How Weather Decisions are Made in Schools: The First Step in Weather Ready Schools

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Monday, 3 February 2014
Hall C3 (The Georgia World Congress Center )
Sarah L. Stalker, University of Oklahoma, Norman, OK; and M. K. Corbett, K. A. Kloesel, C. Fiebrich, J. Hocker, A. Melvin, and D. E. Mattox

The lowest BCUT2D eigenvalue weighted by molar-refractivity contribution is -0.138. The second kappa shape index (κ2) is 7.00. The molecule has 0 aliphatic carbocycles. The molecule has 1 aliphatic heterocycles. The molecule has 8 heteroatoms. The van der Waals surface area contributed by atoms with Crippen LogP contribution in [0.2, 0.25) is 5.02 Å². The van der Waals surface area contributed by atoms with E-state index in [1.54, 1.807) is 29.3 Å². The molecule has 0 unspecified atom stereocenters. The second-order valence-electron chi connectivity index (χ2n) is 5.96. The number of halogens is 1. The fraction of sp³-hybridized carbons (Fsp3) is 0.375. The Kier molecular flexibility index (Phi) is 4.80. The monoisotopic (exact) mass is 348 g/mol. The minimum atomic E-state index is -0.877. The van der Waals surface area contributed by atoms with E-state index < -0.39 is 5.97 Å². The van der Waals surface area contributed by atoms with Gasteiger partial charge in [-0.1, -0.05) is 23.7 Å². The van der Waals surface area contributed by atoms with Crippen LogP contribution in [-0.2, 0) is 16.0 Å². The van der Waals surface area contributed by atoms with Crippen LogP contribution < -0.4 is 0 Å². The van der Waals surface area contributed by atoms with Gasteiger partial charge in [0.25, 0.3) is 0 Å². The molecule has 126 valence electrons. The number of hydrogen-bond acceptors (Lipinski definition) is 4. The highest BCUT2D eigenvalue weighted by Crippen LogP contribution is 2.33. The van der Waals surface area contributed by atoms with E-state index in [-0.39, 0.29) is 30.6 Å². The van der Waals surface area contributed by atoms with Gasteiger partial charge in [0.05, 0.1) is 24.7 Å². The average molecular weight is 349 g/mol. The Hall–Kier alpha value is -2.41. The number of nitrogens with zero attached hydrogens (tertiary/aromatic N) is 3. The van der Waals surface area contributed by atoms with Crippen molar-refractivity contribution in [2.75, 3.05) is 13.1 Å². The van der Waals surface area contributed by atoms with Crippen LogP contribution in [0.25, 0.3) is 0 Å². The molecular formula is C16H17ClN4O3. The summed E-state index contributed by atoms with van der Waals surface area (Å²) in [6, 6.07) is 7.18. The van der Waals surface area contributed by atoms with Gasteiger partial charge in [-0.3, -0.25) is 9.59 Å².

Research has shown there is no clear cut information dissemination process when it comes to alerting school personnel about the possibility for severe weather on any given day. An online survey was administered to school district personnel, school building personnel, and emergency managers of the state of Oklahoma. Fifty percent of schools either somewhat or significantly rely on the NOAA Weather Radio and approximately 80% of schools districts rely on it to make critical decisions. However, the majority of schools do not know whether their school has a weather radio. This is clearly a confusing result because most schools don't know if they have a NOAA Weather Radio, but a majority rely on it to make critical weather decisions. In addition there is a serious lack of communication between all stakeholders during hazardous weather events. This study shows there is need to investigate the specific information sources, communication avenues, and weather knowledge of school decision makers and their information relationships with their emergency managers. This paper presentation will discuss the results from the study as well as the implications and uses for the design and development of programs designed to train educators and emergency managers and how the results have been used to create a training program for school decision makers.